Open

Coming up

Don't miss

Replay


LATEST SHOWS

AFRICA NEWS

Ebola virus: US health institute says cases could top 1.4 million by January

Read more

MEDIAWATCH

New "cuddles-only" dating app hits the market

Read more

DEBATE

Strikes Over Syria (part 2)

Read more

MEDIAWATCH

Is somthing a-brewing in Britain since Scottish referendum?

Read more

DEBATE

Strikes Over Syria

Read more

ENCORE!

30 years of Americana through Jean-Pierre Laffont's lens

Read more

FOCUS

A little bit of Africa in Paris

Read more

AFRICA NEWS

Frenchman kidnapped in Algeria: 'IS'-linked jihadists claim abduction of 55-year-old tourist

Read more

TALKING EUROPE

EU budget deficits: Time to be more flexible?

Read more

US sends warship off Lebanese coast

Latest update : 2008-02-28

Signaling impatience with Syria, the United States has sent its USS Cole warship off the coast of Lebanon in a "show of support" for regional stability, U.S. officials said on Thursday.

Deeply concerned about Lebanon's political strife, the United States has sped its USS Cole warship off the country's coast in a "show of support for regional stability," a top US official said Thursday.
  
The official, speaking on condition of anonymity, confirmed the deployment of the guided-missile destroyer but declined to say that the show of force was meant for Syria or Iran, which Washington considers foes of Lebanese democracy.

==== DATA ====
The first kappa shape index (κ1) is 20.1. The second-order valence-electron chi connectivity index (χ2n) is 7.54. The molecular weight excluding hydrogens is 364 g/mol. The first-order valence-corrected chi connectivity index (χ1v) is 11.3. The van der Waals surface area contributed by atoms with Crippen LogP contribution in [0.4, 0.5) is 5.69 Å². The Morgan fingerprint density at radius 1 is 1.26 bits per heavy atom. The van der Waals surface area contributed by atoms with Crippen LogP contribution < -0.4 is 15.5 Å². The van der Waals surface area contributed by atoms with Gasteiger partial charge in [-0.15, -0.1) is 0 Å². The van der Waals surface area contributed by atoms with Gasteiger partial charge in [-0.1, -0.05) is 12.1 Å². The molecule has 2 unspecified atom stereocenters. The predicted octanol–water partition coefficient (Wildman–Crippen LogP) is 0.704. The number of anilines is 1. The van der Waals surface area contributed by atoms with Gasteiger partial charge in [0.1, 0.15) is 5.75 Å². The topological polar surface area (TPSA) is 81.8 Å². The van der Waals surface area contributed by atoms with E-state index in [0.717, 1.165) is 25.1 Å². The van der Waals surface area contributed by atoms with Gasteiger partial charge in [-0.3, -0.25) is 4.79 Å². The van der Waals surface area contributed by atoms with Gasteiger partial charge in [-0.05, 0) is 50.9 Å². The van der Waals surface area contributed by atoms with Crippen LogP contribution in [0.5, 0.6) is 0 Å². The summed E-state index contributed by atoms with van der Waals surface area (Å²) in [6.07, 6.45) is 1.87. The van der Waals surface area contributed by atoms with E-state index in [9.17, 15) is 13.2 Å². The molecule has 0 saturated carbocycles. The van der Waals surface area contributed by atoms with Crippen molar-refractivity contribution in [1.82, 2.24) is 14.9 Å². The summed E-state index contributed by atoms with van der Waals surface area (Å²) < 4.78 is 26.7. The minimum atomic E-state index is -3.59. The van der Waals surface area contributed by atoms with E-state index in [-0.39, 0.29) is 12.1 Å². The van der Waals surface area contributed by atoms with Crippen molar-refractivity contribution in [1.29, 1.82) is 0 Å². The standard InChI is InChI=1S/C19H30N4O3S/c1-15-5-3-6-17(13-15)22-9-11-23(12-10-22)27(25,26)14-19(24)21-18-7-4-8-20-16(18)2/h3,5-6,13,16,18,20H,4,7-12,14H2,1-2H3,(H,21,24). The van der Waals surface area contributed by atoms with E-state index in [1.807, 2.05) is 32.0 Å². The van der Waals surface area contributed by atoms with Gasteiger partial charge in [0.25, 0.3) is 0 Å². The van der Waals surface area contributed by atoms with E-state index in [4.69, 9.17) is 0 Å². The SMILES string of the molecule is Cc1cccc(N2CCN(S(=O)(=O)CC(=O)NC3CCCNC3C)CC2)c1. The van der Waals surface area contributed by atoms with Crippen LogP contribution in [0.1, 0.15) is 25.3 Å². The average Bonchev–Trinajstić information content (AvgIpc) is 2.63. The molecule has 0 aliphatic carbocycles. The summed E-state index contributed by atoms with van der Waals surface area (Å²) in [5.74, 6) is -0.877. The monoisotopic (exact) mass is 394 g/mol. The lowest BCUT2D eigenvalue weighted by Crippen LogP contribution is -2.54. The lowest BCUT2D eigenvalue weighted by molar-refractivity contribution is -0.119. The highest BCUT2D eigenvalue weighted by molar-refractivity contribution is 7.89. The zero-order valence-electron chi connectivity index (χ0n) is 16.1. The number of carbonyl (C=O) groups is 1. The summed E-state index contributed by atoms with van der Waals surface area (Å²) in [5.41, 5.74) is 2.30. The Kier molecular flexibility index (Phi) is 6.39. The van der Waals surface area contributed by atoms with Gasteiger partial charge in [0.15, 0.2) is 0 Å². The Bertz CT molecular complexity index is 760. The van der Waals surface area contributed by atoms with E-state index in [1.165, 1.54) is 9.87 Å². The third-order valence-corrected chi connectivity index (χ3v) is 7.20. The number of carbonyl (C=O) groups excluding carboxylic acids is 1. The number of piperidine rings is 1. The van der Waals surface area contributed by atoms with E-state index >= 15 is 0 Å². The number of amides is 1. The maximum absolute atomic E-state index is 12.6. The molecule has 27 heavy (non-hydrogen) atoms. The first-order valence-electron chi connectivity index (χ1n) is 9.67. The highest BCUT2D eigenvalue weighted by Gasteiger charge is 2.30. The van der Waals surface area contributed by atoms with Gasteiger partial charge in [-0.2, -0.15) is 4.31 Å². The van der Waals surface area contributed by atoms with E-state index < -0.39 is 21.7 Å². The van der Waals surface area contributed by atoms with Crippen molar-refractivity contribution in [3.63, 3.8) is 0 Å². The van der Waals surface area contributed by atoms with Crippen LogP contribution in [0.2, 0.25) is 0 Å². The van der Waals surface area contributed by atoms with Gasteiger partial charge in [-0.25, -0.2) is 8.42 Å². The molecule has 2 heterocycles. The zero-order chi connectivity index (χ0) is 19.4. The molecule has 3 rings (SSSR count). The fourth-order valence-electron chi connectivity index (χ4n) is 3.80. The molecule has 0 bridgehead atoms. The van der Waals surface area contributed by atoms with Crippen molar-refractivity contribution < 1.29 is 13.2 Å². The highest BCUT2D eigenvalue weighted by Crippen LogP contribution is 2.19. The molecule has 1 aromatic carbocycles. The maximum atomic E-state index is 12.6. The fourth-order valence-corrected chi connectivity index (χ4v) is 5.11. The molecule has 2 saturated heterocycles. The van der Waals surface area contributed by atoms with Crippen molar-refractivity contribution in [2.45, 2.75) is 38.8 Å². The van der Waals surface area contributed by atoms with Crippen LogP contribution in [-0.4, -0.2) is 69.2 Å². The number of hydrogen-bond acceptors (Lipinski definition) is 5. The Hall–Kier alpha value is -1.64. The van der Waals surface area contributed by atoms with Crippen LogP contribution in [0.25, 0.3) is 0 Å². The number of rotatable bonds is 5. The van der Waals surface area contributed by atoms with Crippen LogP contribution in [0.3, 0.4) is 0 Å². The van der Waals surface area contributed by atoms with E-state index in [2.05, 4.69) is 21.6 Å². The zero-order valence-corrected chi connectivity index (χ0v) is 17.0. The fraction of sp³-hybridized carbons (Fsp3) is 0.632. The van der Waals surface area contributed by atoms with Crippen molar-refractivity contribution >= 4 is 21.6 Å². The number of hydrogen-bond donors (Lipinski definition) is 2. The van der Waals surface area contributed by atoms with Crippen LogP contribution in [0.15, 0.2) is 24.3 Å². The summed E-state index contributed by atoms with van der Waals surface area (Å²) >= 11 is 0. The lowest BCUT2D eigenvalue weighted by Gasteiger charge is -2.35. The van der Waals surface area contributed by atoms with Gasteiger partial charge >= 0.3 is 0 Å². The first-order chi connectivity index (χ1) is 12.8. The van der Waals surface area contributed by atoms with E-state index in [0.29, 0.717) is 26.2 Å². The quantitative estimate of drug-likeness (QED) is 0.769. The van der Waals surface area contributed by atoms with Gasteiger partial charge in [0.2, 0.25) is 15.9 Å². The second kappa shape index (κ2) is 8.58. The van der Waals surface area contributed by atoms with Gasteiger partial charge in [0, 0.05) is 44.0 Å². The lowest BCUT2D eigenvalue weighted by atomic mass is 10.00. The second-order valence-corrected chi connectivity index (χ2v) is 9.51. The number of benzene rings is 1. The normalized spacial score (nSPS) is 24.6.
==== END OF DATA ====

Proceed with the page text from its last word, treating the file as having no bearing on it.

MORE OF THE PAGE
It is "a show of support for regional stability" because of "concern about the situation in Lebanon," the official said.
  
Asked whether US President George W. Bush had given the order, White House spokesman Gordon Johndroe said: "The president is concerned about the situation in Lebanon and discusses the issue regularly with his national security team."
  
Lebanon's presidential vacuum has entered its fourth month with no resolution in sight, fueling fears that a deepening sectarian rift could stoke civil strife.
  
Arab leaders have stepped up efforts to bridge the divide between the Western-backed ruling coalition and the opposition supported by Syria and Iran but analysts said they do not hold out much hope of a deal ahead of an Arab summit next month.
  
Recent street clashes between supporters of rival factions have further raised tensions and prompted several Gulf nations and Western states to advise their citizens against traveling to Lebanon.
  
Saudi Foreign Minister Prince Saud al-Faisal even warned earlier this month that the country was "on the verge of civil war."
  
Lebanon has been without a president since November 24 when Damascus protege Emile Lahoud stepped down in the midst of the worst political crisis since the country's 1975-1990 civil war.
  
Analysts say plans for an international tribunal to try the assassins of former prime minister Rafiq Hariri, who was close to Saudi Arabia, is another source of the tension.
  
Syria is widely blamed for the February 2005 killing of Hariri in a massive Beirut car bombing but Damascus has denied any involvement.
  
But two months after the murder, Syria pulled out its troops from Lebanon under domestic and international pressure, ending a 29-year military domination of its neighbor.

Date created : 2008-02-28

COMMENT(S)